Joining Forces: George Weah, Alex Cummings, Who Leads?

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Monrovia – There are ongoing discussions between George Weah’s Congress for Democratic Change (CDC) and Alexander Cummings Alternative National Congress (ANC) for a possible pairing to establish a formidable force ahead of the 2017 presidential elections, source close to the CDC has told FrontPage Africa.


Report by Henry Karmo – [email protected]


We are aware of the hurdles and issues but we can get there and overcome some of these challenges” – An anonymous source

Though CDC Chairman, Nathaniel McGill told this paper that he was not in the know of the discussions; he admitted that Weah had a good relationship with other members of the opposition, including Cummings.

“That is not to my attention.”

“What I know is Weah has a good relationship with members of the opposition bloc and right now we are focused on the recommendation from the joint technical committee set up in Ganta, Nimba County,” he said.

Not much has been heard in the public of the possible merger between the two parties. And our sources said the quiet discussion had been a strategy on both parts to put up an unexpected force.

“Even some top members of the party seem not to be aware and this is how we have wanted it.

Even now as I speak to you, it is still secret, that is why I have asked for anonymity in this interview.”

“We are working, we are talking. We are aware of the hurdles and issues but we can get there and overcome some of these challenges,” our source said.

In June of 2016, Cummings acknowledged that he had been involved in a lot of discussions at trying to build a coalition base ahead of the 2017 presidential elections.

President Ellen Johnson Sirleaf, incumbent President, is on record for stating that no single political party would walk away with presidency and it will take a coalition of the willing to pull it off.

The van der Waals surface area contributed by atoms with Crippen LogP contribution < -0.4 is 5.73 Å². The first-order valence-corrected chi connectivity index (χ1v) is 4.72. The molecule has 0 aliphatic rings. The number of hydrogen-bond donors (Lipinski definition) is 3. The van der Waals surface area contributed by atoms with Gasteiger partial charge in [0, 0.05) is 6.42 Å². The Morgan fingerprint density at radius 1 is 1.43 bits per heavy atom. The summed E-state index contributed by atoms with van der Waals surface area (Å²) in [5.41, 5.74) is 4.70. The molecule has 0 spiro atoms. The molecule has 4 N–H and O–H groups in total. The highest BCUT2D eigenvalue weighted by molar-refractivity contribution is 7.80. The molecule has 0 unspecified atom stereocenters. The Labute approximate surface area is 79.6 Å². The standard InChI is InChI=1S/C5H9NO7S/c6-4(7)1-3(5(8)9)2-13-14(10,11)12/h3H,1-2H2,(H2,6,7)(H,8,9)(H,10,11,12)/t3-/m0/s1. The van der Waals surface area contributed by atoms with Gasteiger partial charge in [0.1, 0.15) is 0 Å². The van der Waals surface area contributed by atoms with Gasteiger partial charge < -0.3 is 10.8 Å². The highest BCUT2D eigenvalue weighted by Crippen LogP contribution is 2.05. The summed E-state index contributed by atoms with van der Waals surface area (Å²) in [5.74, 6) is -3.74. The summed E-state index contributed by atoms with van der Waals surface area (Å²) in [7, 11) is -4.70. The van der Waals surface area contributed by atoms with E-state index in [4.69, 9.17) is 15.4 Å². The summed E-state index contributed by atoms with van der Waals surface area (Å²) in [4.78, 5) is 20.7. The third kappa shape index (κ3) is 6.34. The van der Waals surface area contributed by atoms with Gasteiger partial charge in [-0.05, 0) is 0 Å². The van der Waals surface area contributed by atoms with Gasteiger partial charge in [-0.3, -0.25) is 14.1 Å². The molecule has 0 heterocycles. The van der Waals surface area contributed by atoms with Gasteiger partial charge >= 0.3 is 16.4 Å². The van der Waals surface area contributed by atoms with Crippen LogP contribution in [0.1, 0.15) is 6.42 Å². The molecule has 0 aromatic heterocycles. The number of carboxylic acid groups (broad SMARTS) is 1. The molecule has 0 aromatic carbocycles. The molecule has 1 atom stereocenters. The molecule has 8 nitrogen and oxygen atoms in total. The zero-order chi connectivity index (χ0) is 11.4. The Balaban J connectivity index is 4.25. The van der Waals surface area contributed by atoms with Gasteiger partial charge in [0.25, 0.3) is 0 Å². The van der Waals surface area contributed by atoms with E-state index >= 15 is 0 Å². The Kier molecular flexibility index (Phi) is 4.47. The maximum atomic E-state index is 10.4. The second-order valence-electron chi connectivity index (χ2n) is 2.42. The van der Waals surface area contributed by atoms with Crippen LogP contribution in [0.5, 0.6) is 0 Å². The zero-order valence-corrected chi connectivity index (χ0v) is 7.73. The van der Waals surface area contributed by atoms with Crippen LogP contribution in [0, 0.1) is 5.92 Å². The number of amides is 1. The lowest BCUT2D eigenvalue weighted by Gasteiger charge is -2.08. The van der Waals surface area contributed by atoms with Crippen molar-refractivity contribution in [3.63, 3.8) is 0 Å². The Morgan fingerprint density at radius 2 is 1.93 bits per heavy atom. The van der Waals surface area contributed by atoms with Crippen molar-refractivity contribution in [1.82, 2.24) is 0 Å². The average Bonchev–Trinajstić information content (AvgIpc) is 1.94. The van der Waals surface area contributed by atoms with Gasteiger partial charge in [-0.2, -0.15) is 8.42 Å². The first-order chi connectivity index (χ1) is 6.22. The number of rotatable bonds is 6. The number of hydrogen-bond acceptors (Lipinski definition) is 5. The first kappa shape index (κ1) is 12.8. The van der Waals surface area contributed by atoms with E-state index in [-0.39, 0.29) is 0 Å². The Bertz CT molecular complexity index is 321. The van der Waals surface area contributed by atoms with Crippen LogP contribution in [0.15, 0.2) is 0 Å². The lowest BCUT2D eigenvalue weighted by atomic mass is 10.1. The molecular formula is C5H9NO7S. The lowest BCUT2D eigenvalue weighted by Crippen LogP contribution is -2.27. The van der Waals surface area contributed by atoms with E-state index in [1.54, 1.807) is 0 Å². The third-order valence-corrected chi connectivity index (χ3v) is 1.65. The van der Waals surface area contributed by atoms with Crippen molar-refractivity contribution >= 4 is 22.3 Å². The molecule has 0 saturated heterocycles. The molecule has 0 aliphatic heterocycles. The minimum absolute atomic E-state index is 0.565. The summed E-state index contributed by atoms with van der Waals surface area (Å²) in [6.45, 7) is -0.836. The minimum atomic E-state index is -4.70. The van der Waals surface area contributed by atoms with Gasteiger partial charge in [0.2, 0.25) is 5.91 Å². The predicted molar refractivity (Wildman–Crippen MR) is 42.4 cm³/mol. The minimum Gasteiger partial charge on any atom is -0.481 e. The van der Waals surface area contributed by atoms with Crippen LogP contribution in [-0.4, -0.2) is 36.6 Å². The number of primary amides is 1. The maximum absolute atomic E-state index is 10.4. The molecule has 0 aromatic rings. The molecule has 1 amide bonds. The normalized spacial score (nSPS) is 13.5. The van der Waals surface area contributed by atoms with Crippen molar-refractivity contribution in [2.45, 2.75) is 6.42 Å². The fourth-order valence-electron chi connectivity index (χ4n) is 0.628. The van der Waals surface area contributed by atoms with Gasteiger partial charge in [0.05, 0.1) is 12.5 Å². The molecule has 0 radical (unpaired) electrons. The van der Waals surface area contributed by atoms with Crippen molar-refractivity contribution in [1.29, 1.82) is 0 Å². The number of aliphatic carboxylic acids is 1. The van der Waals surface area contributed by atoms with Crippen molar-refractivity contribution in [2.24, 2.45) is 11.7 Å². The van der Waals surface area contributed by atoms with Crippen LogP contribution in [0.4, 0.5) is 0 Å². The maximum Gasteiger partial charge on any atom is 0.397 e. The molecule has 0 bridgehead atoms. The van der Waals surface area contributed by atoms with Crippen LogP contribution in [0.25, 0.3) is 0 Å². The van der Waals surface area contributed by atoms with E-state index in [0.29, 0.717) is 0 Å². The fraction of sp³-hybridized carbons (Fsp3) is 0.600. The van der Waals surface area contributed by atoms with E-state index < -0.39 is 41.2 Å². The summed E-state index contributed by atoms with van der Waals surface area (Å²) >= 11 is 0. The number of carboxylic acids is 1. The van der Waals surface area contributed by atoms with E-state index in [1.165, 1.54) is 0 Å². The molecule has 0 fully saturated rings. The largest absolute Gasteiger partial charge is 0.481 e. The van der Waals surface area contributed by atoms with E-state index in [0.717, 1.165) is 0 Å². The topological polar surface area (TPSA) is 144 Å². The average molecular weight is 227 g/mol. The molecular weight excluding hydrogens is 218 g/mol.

With 22 parties registered to participate in the 2017 presidential elections and few more likely to follow, a lot of behind-the-scene discussions are ongoing and a lot of promises are being made, but not many appear willing to make concessions.

The discussions between the two political parties, according to our source, are centered on who would lead the merger to elections and how the merger could solidify their force.

The ANC was given birth to by the CDC and because of this relationship many believe collaboration between them easily come by.

Still speaking on the merger discussions, our unimpeachable source said Weah and Cummings had their first discussion in Gbarnga, Bong County in the presence of some CDC lawmakers.

The source further said that Weah saw Cummings as a lesser evil and someone he could trust in the electoral process.

Cummings’ international credibility, experience, financial capabilities, combined with Weah’s grassroots connections and popularity could be a ticket to reckon with.

 Some political pundits believe a merger between Weah and Cummings would create fear in the camp of Charles Brumskine’s Liberty Party who was expected by some members of the public to join forces with Weah for a sure victory in the presidential race.

Former Unity Party campaign chairman for Montserrado County, Musa Bility on Monday joined the Liberty Party in what pundits say is one of the biggest moves towards the elections.

In September, opposition political parties   gathered in Ganta, Nimba County and signed a communiqué which, among many things, called for the building of a stronger collaboration as they approach the pending 2017 presidential and general elections.

Opposition political parties who were at the meeting include: Liberty Party, represented by Cllr. Brumskine; the CDC, represented by Senator George Weah; the ANC represented by Cummings; as well as the Movement for Democracy and Reconstruction (MDR) represented by Senator Prince Jonson, who happened to be the host and Mr. Benoni Urey of the All Liberian Party (ALP).

At the meeting, Weah called on opposition leaders to put aside their egos and personal aggrandizement if they are serious about forming collaboration.

“When we are on such discussion, it’s good to listen to avoid sounding redundant. We all say the same thing, but in different tone.

We have been in this for more than 10 years speaking of the ills in society and the reason why it continues is because we refused to come together based on our self-ego and personal aggrandizement.

“If we have the interest of the Liberian people, why are we all running? I believe in team work and I think with a better team, one idea and one vision, we can liberate our people.

“We can make our people happy. Let’s rethink our past decisions. We come here and reach an agreement and at the end of the day, we go our separate ways,” Weah stated.

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